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November 04, 1982 - Image 4

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Publication:
The Michigan Daily, 1982-11-04

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OPINION
Page 4 Thursday, November 4, 1982 The Michigan Daily
Finally, a hope for student participation

By Will Hathaway
What is this place, the University of
Michigan? Is it a center for the pursuit of
knowledge? Is it a brain factory with a
"dominant goal of job accreditation"? Is it a
corporate/military research institute? Or is it
really a "catalytic agency of social change for.
society"?}
The University is often called a "microcosm
of society." Clark Kerr terms it a "multiver-
sity"-a grouping of nations of students,
faculty, alumni, regents, administrators, and
staff. Kerr holds that a university is "a
pluralistic society with multiple subcultures"
where "coexistence is more likely than unity."
Even if we have a more optimistic view of
academia, it must be agreed: The present level
of coexistence among groups in our, college
leaves much to be desired.
ISOLATION, fear, and distrust have grown
up among the faculty, administration, and
students. The current budget crunch is turning
the different parts of the University against one
another is a divisive struggle for survival. This
has created a potential for disastrous conflict
and erosion of the quality of education. For
those of us in the College of Literature, Science,

and the Arts, a major problem lies in the
government of the college. How will our college
be represented? Who will make the decisions?
The educational, budgetary, and personnel
policies of the college directly affect the
present lives and aspirations of students. It
seems obvious that students deserve an equally
direct participatory role in the making of these
decisions. Yet students are excluded from any
real decisions in the college.
The decision-making power of the college
rests with two major bodies: the LSA
Executive Committee and the Governing
Faculty.
THE EXECUTIVE Committee consists of
the Dean (Peter Steiner) and six faculty with
rotating three-year terms. A slate of can-
didates for the posts is submitted by the
faculty. University President Harold Shapiro
chooses from this slate and his choices are ap-
proved by the Regents. The purpose of the
Executive Committee is to expedite college
decision-making while protecting the faculty's
interests. As its name implies, the committee
has executive power which is in reality almost
absolute. Its weekly meetings are closed.
The Governing Faculty acts as a constituent
assembly for the college's faculty. At its mon-
thly meetings, the Governing Faculty hears the

reports of the Executive Committee and gives
its approval, the "rubber stamp." Oc-
casionally, questions are raised by disgruntled
professors, but usually the Governing
Faculty's monthly meetings are carried out in
an attitude of bored acquiescence.
The Governing Faculty's problem lies not in
a lack of power, but, rather, in an acute lack of
interest. Approximately 900 faculty are eligible
to vote in Governing Faculty, yet average at-
tendance is fewer than 60. This faculty apathy
substantially weakens the Governing Faculty's
voice in the college's government.
IN ACADEMIC year 1980-81, "discontinuan-
ce proceedings" were begun against the
Department of Geography. In its highest tur-
nout ever (about 300) the Governing Faculty
voted against this abrupt elimination of the
department (a department rated second in the
nation).
The vote was ignored; student and faculty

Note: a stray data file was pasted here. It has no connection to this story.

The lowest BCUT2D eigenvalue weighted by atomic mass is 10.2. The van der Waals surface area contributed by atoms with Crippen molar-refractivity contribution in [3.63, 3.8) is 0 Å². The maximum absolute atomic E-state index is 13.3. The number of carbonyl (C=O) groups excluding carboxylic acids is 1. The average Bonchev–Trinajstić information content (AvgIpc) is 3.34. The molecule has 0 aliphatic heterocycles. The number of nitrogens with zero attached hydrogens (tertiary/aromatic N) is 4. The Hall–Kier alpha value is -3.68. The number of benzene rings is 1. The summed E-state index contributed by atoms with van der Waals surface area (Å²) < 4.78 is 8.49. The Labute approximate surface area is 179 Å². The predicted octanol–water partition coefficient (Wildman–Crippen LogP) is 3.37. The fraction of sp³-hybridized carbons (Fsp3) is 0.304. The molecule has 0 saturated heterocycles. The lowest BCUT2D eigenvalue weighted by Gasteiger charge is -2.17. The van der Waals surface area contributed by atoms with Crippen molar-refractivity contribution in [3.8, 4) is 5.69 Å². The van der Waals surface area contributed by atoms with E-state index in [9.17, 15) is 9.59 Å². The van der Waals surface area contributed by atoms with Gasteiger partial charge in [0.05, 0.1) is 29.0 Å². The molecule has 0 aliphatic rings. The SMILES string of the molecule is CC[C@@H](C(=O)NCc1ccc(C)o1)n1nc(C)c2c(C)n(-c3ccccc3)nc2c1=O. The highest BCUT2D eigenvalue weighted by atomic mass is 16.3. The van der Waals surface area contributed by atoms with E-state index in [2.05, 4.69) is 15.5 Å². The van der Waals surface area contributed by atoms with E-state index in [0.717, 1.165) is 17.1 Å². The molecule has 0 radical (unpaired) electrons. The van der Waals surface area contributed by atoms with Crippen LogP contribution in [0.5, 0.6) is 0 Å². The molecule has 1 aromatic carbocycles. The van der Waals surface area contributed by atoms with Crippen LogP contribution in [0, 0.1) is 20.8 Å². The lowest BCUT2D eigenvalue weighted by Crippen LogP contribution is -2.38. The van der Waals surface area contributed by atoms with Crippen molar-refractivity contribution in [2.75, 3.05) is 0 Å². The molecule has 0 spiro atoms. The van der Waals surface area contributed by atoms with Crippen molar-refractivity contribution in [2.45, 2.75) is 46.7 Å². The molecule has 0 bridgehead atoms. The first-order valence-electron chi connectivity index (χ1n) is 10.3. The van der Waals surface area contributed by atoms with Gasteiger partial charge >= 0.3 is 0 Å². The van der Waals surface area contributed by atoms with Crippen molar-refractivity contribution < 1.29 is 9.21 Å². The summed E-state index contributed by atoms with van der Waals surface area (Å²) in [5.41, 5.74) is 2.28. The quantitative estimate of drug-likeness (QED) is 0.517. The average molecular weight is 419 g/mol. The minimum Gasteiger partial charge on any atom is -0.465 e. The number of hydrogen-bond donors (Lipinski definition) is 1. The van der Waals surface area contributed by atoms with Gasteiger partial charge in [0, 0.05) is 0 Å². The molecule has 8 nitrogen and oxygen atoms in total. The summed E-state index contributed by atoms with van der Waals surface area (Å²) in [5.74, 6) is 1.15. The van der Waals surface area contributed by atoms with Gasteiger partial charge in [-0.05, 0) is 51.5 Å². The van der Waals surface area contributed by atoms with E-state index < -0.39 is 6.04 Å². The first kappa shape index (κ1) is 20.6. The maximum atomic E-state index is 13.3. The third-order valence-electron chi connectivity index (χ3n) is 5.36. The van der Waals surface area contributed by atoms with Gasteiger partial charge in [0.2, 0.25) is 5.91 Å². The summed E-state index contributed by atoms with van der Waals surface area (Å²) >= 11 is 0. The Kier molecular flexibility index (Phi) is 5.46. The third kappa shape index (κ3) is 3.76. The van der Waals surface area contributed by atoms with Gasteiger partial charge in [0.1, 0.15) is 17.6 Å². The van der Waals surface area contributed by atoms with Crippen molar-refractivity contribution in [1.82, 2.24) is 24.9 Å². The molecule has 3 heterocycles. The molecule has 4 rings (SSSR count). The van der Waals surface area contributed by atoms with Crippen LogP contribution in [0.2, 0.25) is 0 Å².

petitions were ignored. The Executive Com-
mittee overlooked the students and the faculty
in favor of the administration. Now the College
of LSA no longer has a Department of
Geography.
Geography Chairman John Nystuen pointed
out the unfairness and lack of democracy in the
decision. He asked if there shouldn't be an im-

peachment of an Executive Committee so
unrepresentative of its constituents. He spoke
alone.
NOW THE administration is crying
"reallocation," and there are 22 departments
under review. The University and College of
LSA are being altered, transformed into
something very different. If students and
faculty don't act quickly, both will be shut out
of the process. We (or those of us who remain)
will then have to accept whatever the ad-
ministration decides upon.
As was shown by its decision to discontinue
the Department of Geography, the Executive
Committee does not accurately represent the
faculty. Its meetings are closed and its power
in college decision-making is immense. The
Executive Committee has consistently shown
little regard for student points of view. Now it is
clear that it cares nothing about faculty
opinion.
The American Association of University
Professors has recognized that in order to have
sound academic government at any institution
of higher education, there must be a joint effort
toward accommodation expended by all groups
within the institution. Students and faculty
must set aside distrust and apathy and work
together to ensure academic freedom both to

teach and to learn.
AT THE November 1 meeting of the Gover-
ning Faculty, a motion was made to amend the'
Faculty Code and create a student position on
the College Executive Committee. This
proposal will be on the agenda of the December,
6 meeting. The time between now and the=
faculty's vote on December 6 provides an op=
portunity for serious discussion of student and
faculty roles in college government. We must.
evaluate the present structure of government.
and see how new avenues of accountability and
a revitalized Executive Committee might,.
enhance the college.
Benjamin Franklin told his fellow patriots
"If we don't hang together, we will all hang
separately." That phrase aptly describes our
current dilemma. It will require the active in,,
terest and support of both students and faculty
to deal with this situation. The quality and!
meaning of education at the University hang in
the balance.
Hathaway is vice president of LSA
Student Government.

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Edited and managed by students at The University of Michigan

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Vol. XCIII, No. 49

420 Maynard St.
Ann Arbor, MI 48109